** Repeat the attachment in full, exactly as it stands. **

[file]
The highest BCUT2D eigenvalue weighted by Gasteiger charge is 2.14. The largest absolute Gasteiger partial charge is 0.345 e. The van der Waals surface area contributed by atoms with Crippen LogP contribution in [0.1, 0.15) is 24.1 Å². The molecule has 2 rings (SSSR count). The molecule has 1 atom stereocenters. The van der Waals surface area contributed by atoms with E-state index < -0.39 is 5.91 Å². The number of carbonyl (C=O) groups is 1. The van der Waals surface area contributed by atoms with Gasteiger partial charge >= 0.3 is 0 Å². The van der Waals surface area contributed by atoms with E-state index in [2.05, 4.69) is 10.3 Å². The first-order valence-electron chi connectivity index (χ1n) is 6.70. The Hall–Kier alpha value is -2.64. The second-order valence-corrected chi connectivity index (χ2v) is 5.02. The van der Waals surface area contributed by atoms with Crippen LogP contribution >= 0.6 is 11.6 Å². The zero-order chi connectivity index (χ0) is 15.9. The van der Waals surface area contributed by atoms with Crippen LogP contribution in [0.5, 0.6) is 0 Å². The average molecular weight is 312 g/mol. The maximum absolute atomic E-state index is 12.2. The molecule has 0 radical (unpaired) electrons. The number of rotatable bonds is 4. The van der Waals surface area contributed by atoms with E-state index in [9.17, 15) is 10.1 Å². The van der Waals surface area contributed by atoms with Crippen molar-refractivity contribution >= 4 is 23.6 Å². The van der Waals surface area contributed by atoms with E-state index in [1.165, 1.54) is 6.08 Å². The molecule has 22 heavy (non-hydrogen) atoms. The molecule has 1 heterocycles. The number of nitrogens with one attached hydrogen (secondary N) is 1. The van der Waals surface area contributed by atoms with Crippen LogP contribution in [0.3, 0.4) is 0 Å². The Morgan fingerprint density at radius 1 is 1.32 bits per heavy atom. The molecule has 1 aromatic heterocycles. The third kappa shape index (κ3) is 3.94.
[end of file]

The highest BCUT2D eigenvalue weighted by Gasteiger charge is 2.14. The largest absolute Gasteiger partial charge is 0.345 e. The van der Waals surface area contributed by atoms with Crippen LogP contribution in [0.1, 0.15) is 24.1 Å². The molecule has 2 rings (SSSR count). The molecule has 1 atom stereocenters. The van der Waals surface area contributed by atoms with E-state index < -0.39 is 5.91 Å². The number of carbonyl (C=O) groups is 1. The van der Waals surface area contributed by atoms with Gasteiger partial charge >= 0.3 is 0 Å². The van der Waals surface area contributed by atoms with E-state index in [2.05, 4.69) is 10.3 Å². The first-order valence-electron chi connectivity index (χ1n) is 6.70. The Hall–Kier alpha value is -2.64. The second-order valence-corrected chi connectivity index (χ2v) is 5.02. The van der Waals surface area contributed by atoms with Crippen LogP contribution >= 0.6 is 11.6 Å². The zero-order chi connectivity index (χ0) is 15.9. The van der Waals surface area contributed by atoms with Crippen LogP contribution in [0.5, 0.6) is 0 Å². The average molecular weight is 312 g/mol. The maximum absolute atomic E-state index is 12.2. The molecule has 0 radical (unpaired) electrons. The number of rotatable bonds is 4. The van der Waals surface area contributed by atoms with E-state index in [9.17, 15) is 10.1 Å². The van der Waals surface area contributed by atoms with Crippen molar-refractivity contribution >= 4 is 23.6 Å². The van der Waals surface area contributed by atoms with E-state index in [1.165, 1.54) is 6.08 Å². The molecule has 22 heavy (non-hydrogen) atoms. The molecule has 1 heterocycles. The number of nitrogens with one attached hydrogen (secondary N) is 1. The van der Waals surface area contributed by atoms with Crippen LogP contribution in [0.3, 0.4) is 0 Å². The Morgan fingerprint density at radius 1 is 1.32 bits per heavy atom. The molecule has 1 aromatic heterocycles. The third kappa shape index (κ3) is 3.94.